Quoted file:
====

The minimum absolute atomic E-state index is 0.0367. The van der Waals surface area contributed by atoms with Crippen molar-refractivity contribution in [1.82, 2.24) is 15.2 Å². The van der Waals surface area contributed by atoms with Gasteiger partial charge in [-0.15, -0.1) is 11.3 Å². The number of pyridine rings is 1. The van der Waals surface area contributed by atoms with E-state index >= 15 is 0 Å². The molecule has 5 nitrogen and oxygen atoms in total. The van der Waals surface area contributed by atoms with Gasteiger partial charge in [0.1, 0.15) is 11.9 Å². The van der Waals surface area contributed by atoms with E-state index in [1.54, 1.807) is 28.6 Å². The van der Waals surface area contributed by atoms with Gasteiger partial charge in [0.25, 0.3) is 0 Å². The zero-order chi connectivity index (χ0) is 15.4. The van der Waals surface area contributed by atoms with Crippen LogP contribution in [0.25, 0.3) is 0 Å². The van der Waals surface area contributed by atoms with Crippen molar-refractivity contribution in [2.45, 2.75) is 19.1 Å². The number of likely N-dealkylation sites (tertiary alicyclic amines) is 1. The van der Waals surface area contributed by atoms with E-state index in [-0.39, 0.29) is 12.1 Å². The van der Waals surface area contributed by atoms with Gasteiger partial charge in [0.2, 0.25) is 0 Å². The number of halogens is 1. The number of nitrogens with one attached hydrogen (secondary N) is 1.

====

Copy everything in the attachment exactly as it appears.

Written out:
The minimum absolute atomic E-state index is 0.0367. The van der Waals surface area contributed by atoms with Crippen molar-refractivity contribution in [1.82, 2.24) is 15.2 Å². The van der Waals surface area contributed by atoms with Gasteiger partial charge in [-0.15, -0.1) is 11.3 Å². The number of pyridine rings is 1. The van der Waals surface area contributed by atoms with E-state index >= 15 is 0 Å². The molecule has 5 nitrogen and oxygen atoms in total. The van der Waals surface area contributed by atoms with Gasteiger partial charge in [0.1, 0.15) is 11.9 Å². The van der Waals surface area contributed by atoms with E-state index in [1.54, 1.807) is 28.6 Å². The van der Waals surface area contributed by atoms with Gasteiger partial charge in [0.25, 0.3) is 0 Å². The zero-order chi connectivity index (χ0) is 15.4. The van der Waals surface area contributed by atoms with Crippen LogP contribution in [0.25, 0.3) is 0 Å². The van der Waals surface area contributed by atoms with Crippen molar-refractivity contribution in [2.45, 2.75) is 19.1 Å². The number of likely N-dealkylation sites (tertiary alicyclic amines) is 1. The van der Waals surface area contributed by atoms with E-state index in [-0.39, 0.29) is 12.1 Å². The van der Waals surface area contributed by atoms with Gasteiger partial charge in [0.2, 0.25) is 0 Å². The number of halogens is 1. The number of nitrogens with one attached hydrogen (secondary N) is 1.